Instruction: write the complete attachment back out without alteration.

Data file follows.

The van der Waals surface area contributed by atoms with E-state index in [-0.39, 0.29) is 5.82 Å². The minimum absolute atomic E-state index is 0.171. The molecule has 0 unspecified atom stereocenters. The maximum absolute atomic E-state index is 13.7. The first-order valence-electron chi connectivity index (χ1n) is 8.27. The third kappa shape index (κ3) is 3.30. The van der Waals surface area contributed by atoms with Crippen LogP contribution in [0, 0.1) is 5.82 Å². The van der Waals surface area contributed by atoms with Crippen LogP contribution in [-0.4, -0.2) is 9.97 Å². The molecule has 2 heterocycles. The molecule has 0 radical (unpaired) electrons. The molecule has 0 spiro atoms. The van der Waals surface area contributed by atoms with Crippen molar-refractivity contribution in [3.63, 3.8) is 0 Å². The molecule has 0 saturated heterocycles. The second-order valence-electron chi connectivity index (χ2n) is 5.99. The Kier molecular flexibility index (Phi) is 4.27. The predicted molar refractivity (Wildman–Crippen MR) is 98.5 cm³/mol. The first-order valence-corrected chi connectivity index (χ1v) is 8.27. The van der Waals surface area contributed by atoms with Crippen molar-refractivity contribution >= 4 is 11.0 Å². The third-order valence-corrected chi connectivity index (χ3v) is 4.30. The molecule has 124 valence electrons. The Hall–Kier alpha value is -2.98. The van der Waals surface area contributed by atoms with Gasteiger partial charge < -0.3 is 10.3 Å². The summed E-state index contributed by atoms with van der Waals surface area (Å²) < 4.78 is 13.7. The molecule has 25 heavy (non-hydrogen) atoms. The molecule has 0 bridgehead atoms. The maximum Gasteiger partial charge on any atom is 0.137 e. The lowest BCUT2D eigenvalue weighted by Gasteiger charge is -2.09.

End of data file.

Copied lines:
The van der Waals surface area contributed by atoms with E-state index in [-0.39, 0.29) is 5.82 Å². The minimum absolute atomic E-state index is 0.171. The molecule has 0 unspecified atom stereocenters. The maximum absolute atomic E-state index is 13.7. The first-order valence-electron chi connectivity index (χ1n) is 8.27. The third kappa shape index (κ3) is 3.30. The van der Waals surface area contributed by atoms with Crippen LogP contribution in [0, 0.1) is 5.82 Å². The van der Waals surface area contributed by atoms with Crippen LogP contribution in [-0.4, -0.2) is 9.97 Å². The molecule has 2 heterocycles. The molecule has 0 radical (unpaired) electrons. The molecule has 0 spiro atoms. The van der Waals surface area contributed by atoms with Crippen molar-refractivity contribution in [3.63, 3.8) is 0 Å². The molecule has 0 saturated heterocycles. The second-order valence-electron chi connectivity index (χ2n) is 5.99. The Kier molecular flexibility index (Phi) is 4.27. The predicted molar refractivity (Wildman–Crippen MR) is 98.5 cm³/mol. The first-order valence-corrected chi connectivity index (χ1v) is 8.27. The van der Waals surface area contributed by atoms with Crippen molar-refractivity contribution >= 4 is 11.0 Å². The third-order valence-corrected chi connectivity index (χ3v) is 4.30. The molecule has 124 valence electrons. The Hall–Kier alpha value is -2.98. The van der Waals surface area contributed by atoms with Gasteiger partial charge < -0.3 is 10.3 Å². The summed E-state index contributed by atoms with van der Waals surface area (Å²) < 4.78 is 13.7. The molecule has 25 heavy (non-hydrogen) atoms. The molecule has 0 bridgehead atoms. The maximum Gasteiger partial charge on any atom is 0.137 e. The lowest BCUT2D eigenvalue weighted by Gasteiger charge is -2.09.